By LILLIE EGINTON WARREN.
LESS than thirty years ago no attempts were made to give speech to the deaf children of this country. Signs, writing? and finger-spelling were the means of communication employed. It had been a gigantic task to arrange a system of education for a class of persons previously supposed incapable of advancement, and it is not surprising that articulation in its early days fought hard for recognition among the older teachers. Happily, the spirit of opposition is waning, and there is now a friendly admiration manifested by them for the best intelligible speech given to the deaf. They are right in demanding that it be intelligible. It is easy to accustom one's ears to the articulation of a person seen daily, and if the pupil conversed with none but his relatives and teachers there might be no complaint about peculiarities. Such is not the case, however. With rare exceptions the deaf child must struggle in the world just as his hearing brothers and sisters do. The speech that comes easily to them is acquired by him at the expense of time and effort; it is his due that it should be made intelligible and agreeable.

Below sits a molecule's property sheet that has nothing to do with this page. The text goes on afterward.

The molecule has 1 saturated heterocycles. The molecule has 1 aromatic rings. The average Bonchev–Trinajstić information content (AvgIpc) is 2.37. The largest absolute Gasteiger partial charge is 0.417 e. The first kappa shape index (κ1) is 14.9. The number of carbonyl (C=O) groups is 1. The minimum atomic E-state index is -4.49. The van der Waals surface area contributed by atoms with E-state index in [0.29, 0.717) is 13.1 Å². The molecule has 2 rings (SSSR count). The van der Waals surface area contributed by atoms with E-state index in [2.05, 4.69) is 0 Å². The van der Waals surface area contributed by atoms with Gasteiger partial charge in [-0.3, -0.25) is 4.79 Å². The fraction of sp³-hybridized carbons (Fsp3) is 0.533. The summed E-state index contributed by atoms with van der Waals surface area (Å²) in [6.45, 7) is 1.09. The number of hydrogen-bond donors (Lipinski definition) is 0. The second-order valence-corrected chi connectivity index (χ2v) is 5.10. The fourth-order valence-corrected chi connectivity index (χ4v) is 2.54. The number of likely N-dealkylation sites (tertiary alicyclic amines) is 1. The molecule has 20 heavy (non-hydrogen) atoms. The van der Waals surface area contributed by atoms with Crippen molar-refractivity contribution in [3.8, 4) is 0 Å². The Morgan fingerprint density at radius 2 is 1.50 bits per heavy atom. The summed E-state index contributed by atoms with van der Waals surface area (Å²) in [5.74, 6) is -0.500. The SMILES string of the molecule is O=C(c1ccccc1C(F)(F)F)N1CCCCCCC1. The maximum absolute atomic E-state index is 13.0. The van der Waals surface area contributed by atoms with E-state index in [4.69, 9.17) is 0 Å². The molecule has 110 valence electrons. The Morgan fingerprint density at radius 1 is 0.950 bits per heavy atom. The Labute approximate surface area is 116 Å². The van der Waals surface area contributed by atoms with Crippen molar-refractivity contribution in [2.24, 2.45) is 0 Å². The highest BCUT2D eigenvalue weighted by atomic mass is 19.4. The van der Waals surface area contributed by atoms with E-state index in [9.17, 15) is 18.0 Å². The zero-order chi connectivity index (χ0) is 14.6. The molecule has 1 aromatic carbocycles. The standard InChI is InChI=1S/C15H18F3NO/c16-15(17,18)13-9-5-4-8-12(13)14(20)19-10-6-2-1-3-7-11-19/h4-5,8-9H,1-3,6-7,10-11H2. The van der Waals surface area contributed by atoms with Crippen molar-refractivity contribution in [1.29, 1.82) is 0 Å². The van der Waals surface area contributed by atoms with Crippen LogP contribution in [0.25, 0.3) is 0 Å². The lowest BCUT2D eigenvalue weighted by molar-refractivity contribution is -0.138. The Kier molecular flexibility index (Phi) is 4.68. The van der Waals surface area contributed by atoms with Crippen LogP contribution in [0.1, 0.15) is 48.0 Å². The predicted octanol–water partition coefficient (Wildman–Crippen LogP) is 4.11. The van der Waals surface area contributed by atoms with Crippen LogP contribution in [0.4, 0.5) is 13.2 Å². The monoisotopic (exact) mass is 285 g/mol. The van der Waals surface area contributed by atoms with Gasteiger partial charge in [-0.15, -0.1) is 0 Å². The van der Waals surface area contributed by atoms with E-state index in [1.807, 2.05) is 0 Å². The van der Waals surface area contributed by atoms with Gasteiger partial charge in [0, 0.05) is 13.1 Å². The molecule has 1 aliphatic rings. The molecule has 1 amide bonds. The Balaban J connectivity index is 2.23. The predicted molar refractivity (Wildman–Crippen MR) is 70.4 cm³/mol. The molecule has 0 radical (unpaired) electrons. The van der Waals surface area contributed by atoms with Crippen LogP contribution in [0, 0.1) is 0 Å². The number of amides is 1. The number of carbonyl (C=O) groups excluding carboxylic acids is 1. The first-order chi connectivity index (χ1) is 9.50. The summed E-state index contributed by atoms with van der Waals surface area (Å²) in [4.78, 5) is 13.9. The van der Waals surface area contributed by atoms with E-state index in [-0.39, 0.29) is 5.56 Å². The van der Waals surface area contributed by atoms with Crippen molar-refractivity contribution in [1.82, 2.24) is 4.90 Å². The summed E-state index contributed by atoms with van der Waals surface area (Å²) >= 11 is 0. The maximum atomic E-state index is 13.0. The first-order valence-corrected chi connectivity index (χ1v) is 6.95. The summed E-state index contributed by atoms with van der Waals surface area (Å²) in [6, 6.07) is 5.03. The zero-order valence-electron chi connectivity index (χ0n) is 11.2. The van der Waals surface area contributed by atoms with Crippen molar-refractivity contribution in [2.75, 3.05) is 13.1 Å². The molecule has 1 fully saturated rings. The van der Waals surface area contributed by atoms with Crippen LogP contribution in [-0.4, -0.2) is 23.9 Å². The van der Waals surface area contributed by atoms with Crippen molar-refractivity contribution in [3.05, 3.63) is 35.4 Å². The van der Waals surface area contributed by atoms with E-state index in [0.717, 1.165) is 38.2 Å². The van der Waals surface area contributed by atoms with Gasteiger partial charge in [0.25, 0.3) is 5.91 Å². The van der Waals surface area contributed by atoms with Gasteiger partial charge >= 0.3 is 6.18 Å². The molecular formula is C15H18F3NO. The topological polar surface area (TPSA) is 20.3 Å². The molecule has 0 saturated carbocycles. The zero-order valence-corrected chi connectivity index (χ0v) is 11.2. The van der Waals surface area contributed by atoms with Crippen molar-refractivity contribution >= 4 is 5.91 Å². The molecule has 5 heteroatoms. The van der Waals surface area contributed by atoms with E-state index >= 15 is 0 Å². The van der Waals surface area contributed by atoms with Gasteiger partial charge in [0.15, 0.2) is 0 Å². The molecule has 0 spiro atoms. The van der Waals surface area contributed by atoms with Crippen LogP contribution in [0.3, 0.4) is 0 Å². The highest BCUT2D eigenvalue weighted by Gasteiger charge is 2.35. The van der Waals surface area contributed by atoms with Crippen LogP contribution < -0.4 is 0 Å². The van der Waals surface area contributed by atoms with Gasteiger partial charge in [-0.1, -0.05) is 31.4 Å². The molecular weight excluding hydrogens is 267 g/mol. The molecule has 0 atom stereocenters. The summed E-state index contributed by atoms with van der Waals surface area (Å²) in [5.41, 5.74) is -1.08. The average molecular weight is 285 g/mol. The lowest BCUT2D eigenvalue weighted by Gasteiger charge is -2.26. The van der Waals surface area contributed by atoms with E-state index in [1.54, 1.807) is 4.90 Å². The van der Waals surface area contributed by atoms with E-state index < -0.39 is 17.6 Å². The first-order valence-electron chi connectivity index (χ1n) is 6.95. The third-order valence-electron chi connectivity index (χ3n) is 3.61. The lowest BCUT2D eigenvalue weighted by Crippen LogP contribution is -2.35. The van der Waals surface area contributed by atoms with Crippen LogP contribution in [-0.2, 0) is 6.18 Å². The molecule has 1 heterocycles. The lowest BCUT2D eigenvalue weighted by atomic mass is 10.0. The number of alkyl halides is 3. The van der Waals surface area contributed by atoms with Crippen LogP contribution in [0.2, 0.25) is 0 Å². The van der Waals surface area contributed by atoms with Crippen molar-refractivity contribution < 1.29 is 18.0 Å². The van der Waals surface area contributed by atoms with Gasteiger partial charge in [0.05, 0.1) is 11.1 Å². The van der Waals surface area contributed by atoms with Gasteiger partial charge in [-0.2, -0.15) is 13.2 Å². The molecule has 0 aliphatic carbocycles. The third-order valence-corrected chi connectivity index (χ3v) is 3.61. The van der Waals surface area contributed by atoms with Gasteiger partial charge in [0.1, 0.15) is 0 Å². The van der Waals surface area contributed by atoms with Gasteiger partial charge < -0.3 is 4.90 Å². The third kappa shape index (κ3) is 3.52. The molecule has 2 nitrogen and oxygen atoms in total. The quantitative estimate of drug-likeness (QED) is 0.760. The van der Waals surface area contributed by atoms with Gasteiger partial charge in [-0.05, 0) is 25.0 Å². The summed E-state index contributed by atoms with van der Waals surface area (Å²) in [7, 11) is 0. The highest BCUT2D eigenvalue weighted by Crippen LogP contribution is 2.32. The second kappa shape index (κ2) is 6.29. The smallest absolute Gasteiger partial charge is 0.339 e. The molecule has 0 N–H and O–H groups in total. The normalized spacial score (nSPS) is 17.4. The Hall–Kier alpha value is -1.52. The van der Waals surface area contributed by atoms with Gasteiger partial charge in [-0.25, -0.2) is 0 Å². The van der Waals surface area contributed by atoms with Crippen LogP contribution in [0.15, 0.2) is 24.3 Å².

As is generally known, the various States have large institutions for the deaf and dumb, or, as sometimes called, deaf-mutes. Dumb and mute are terms no longer applicable to the deaf who receive the best instruction; for it is now conceded to be a mark of neglected education to be unable to speak to some extent. Formerly they were dumb because deaf; now those who are dumb are so because untaught. The first superintendents to give articulation any place in their institutions considered it an added touch to give occasional pleasure. They were too strongly attached to signs to believe instruction in the various school branches could be given by speech and reading from the mouth. A comparatively few scholars, chiefly those who once heard, were put in classes and received lessons in speech a half hour daily, or four times a week, perhaps less. During the other hours there was no practical use of what was gained. In all the branches of the course, the teacher, in many cases a sign-taught mute, conducted the recitations in signs, finger-spelling, and writing. Spoken words were not used more than is German or French by the average child who has a lesson in the language with many others a few times a week. Thus articulation failed to obtain a fair opportunity to show its merits. Gradually some of the various obstacles to its success have been removed, and its teachers are making persistent efforts to secure to every deaf child a chance to speak and to read the lips.